Marshall Tisdale is studying history and politics at Cardiff University.

This year’s Conservative Party Conference in Birmingham was my first of hopefully many. Despite my recent start at Cardiff University, I made the (not so) tough choice to skip lectures, and come back to the city I was born in to attend the conference of the Party that I deeply love.

I spent a lot of my time at the conference working in my role as Secretary to the Birmingham Young Conservatives. I was out there on the conference floor, promoting our YC organisation as much as I possibly could to MPs, Cabinet Ministers and members alike. As well as preaching the good word to existing Conservatives, I used the media to promote us to the wider world, using multiple social media platforms, and of course through the old media and its journalists. One such journalist being Owen Jones.

After spotting Owen across the ICC lobby, I decided to throw myself into the political deep-end. He ended up being my first interaction with the political media. Indeed, I approached him after my Chairman had explicitly texted me not to talk to Owen Jones. But I couldn’t resist. I saw him standing there, and seized the opportunity to promote the YCs (and myself.)

I told Owen that I wanted his autograph for my older brother who, as a lefty, is a massive fan of his. This immediately grabbed his attention. I added that I was open to discussing my and my brother’s differences in an interview, and Owen jumped at the opportunity. I mean, why wouldn’t he: after all, he has a penchant for trying to catch out white, male, Tories? (And straight ones too – but unfortunately for Owen I don’t fit into that category.)

Everything was set up; Owen and his crew were ready, and we thus began the interview that you haven’t seen. Owen started by asking me: how on earth are I and my brother so different? But having undertaken the interview, why hasn’t be uploaded it?  Because, I suspect, it personifies everything great about conservatism, and everything wrong with socialism.

So why, then, are my brother and I so different? It’s all about how we were raised. My brother, growing up, was prepared to be the best. He received private tutoring from a young age and attended the local grammar school (which needless to say was the best in the area). He had everything set up for him and was able to coast along – no issue. He did this and came out at the other end seeing injustices in the world, which there are, but with no real first-hand experience of how to tackle them.  And so Labour, the party that promises the earth, but has no way to deliver it, became his natural home.

I, on the other hand, did not have private tutoring and did not go to the local grammar school: I had nothing set up for me. Instead, I went to another local state school. I was not academically gifted, and my early years at secondary school can be described as mediocre, at best. Because of this, I saw opportunities pass me by, and I missed chances to grow as a better student and person.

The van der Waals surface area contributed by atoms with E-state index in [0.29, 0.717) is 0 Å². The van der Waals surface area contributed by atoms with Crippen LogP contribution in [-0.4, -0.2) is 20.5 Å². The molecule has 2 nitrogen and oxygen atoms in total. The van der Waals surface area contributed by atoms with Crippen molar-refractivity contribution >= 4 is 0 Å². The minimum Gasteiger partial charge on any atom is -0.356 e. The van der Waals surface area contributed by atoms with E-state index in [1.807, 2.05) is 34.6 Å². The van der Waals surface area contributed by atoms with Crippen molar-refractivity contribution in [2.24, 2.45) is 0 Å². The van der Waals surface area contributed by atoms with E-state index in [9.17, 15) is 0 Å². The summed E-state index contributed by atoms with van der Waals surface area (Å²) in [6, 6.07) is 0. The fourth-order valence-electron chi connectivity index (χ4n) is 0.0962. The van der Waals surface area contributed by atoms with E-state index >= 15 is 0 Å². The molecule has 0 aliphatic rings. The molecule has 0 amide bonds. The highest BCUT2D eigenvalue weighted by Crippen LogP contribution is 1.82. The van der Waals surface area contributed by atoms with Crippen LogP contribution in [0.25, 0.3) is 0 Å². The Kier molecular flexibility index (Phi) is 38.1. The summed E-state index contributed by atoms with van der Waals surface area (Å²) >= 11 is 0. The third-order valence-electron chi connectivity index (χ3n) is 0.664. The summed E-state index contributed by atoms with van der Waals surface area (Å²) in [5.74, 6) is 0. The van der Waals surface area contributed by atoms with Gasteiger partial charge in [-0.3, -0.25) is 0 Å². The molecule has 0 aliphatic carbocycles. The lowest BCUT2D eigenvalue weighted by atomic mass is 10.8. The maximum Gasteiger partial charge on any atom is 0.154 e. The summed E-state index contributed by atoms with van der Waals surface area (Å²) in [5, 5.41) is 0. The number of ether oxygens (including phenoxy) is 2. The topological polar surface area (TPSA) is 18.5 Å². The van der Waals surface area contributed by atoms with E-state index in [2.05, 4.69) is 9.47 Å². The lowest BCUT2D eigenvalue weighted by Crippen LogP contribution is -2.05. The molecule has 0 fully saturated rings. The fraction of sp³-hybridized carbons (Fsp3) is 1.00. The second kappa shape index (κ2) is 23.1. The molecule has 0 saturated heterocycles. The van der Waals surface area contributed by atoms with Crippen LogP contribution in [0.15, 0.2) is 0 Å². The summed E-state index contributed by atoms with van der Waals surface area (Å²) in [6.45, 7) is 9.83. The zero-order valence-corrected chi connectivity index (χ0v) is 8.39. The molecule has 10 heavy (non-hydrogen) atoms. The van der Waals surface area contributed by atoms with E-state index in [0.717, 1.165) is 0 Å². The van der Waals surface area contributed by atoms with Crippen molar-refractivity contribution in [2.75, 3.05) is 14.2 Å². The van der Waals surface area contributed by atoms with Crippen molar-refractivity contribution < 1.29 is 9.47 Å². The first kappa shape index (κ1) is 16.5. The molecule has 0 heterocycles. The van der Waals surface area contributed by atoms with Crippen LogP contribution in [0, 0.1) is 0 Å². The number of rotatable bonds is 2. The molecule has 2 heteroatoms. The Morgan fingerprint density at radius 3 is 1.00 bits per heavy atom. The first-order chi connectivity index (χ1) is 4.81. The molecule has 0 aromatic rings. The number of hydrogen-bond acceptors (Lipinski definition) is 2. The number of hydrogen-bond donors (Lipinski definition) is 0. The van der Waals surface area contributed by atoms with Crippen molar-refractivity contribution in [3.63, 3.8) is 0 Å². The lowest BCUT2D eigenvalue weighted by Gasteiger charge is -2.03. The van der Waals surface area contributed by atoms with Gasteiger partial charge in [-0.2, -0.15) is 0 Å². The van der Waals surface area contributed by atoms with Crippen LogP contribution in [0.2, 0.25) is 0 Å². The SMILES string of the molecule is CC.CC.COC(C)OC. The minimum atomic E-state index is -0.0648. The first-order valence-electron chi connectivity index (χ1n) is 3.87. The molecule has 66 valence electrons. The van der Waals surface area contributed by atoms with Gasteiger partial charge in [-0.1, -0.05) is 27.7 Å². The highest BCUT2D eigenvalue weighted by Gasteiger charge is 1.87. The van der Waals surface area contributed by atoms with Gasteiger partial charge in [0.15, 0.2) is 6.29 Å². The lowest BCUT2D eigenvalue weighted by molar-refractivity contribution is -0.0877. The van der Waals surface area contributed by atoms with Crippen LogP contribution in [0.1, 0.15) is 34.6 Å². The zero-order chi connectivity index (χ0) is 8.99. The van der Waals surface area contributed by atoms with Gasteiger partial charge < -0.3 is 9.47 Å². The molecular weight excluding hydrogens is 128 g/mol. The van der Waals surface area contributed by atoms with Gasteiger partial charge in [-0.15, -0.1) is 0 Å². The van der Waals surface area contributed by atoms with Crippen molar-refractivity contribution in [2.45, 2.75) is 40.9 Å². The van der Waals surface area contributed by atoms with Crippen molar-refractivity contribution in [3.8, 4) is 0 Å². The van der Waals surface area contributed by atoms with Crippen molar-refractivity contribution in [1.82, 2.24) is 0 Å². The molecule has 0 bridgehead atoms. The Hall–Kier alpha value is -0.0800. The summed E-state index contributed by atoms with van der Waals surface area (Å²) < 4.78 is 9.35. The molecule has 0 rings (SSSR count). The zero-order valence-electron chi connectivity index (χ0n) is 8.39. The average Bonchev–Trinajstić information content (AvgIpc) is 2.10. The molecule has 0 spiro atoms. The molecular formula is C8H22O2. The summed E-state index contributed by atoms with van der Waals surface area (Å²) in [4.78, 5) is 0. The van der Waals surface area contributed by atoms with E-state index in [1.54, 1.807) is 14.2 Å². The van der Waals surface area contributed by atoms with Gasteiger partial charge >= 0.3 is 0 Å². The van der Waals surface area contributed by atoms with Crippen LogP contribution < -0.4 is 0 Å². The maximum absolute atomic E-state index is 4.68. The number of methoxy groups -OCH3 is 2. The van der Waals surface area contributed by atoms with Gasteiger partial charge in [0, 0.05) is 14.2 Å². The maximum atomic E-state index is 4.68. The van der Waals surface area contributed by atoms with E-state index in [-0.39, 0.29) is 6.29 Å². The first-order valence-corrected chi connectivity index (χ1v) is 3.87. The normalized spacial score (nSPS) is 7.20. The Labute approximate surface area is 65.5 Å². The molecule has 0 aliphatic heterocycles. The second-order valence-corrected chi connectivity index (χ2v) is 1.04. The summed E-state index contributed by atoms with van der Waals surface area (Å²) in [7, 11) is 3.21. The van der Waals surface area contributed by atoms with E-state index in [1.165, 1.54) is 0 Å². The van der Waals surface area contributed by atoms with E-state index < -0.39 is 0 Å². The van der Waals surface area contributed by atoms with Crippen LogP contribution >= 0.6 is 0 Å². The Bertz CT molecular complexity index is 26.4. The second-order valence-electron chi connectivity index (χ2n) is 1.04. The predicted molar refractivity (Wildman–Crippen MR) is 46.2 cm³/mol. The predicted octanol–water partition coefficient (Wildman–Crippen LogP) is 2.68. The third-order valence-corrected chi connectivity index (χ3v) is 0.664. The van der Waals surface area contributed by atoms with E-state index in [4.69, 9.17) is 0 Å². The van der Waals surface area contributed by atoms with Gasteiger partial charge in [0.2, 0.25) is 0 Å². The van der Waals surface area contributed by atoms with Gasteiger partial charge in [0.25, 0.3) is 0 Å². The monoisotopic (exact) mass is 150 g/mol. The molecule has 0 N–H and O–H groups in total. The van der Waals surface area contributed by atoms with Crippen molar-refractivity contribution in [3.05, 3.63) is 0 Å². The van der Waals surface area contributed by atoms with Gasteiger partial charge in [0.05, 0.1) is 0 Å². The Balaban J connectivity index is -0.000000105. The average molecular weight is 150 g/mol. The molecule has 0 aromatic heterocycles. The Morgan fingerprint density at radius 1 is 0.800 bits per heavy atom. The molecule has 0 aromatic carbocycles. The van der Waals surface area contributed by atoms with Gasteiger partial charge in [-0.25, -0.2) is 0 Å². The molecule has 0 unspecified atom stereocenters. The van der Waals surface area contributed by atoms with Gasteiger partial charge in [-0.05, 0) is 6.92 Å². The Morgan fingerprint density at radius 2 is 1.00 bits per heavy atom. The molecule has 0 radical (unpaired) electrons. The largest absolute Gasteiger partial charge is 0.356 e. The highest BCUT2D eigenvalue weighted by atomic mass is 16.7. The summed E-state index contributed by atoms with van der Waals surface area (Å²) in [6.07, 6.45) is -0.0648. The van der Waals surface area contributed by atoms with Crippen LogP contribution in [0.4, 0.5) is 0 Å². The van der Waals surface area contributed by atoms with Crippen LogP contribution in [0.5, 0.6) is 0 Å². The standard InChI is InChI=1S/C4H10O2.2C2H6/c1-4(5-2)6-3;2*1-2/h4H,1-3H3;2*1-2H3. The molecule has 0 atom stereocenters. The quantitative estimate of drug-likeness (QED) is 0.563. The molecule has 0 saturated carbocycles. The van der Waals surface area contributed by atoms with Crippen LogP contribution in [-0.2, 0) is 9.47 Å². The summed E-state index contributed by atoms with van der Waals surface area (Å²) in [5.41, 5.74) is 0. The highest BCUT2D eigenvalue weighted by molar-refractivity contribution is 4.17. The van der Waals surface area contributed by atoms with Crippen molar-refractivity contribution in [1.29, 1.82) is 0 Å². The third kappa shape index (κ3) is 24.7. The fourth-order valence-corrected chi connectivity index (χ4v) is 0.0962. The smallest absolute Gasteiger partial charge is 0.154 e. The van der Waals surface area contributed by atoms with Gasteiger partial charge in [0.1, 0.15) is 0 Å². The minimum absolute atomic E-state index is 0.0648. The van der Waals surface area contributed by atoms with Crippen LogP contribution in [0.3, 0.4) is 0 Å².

I changed this. I worked harder, and improved myself. I saw the benefit that hard work can bring, and how it allows more opportunities to present themselves. This is what made me a Conservative. This is why I take Conservative approaches to the same injustices that my brother sees, and why we’re so different.

I suspect that this is why Owen Jones did not use our interview in his conference round up, because it does not fit his narrative. A young, state-educated, gay kid from Birmingham like myself should, in his and the Left’s eyes, not be a Conservative. They believe it to be unthinkable that someone like me could be one. But that’s exactly Labour’s problem: they only care about where you came from, whereas the Conservatives care about where you are going, and how we can help you get there.

There will be those on the Left that will disagree with what I have written so far (naturally).  They’ll probably claim that my brother is a one-off case. But is he really? I have spent my whole life living in a town with two grammar schools, and growing up with kids who leave the other side as hard-core lefties.

Indeed, there is no greater proof of what I suggest then the current labour leadership itself. Jeremy Corbyn, the great true leader, the champion for the everyman, was part of the few he so negatively talks about. He went to private and grammar schools throughout his childhood and teenage years, and has never worked in a proper job in his life.  Other high-profile Labour MPs have followed the same course.  In the case of Diane Abbott, she sent her son to a private school, but at the same time proposes to strip that opportunity from everyone else.

I cannot stress enough how important my unaired interview is. It reveals a left-wing ideology, and the anti-opportunity party that Labour really is – how, in reality, while Labour continue to pull the ladder up after them, it’s the Conservatives who are the ones lowering it, so that people have the chance to improve themselves. We are the party of opportunity, we are the party of equality – we are the party not just for the few, or even for the many, but for everyone.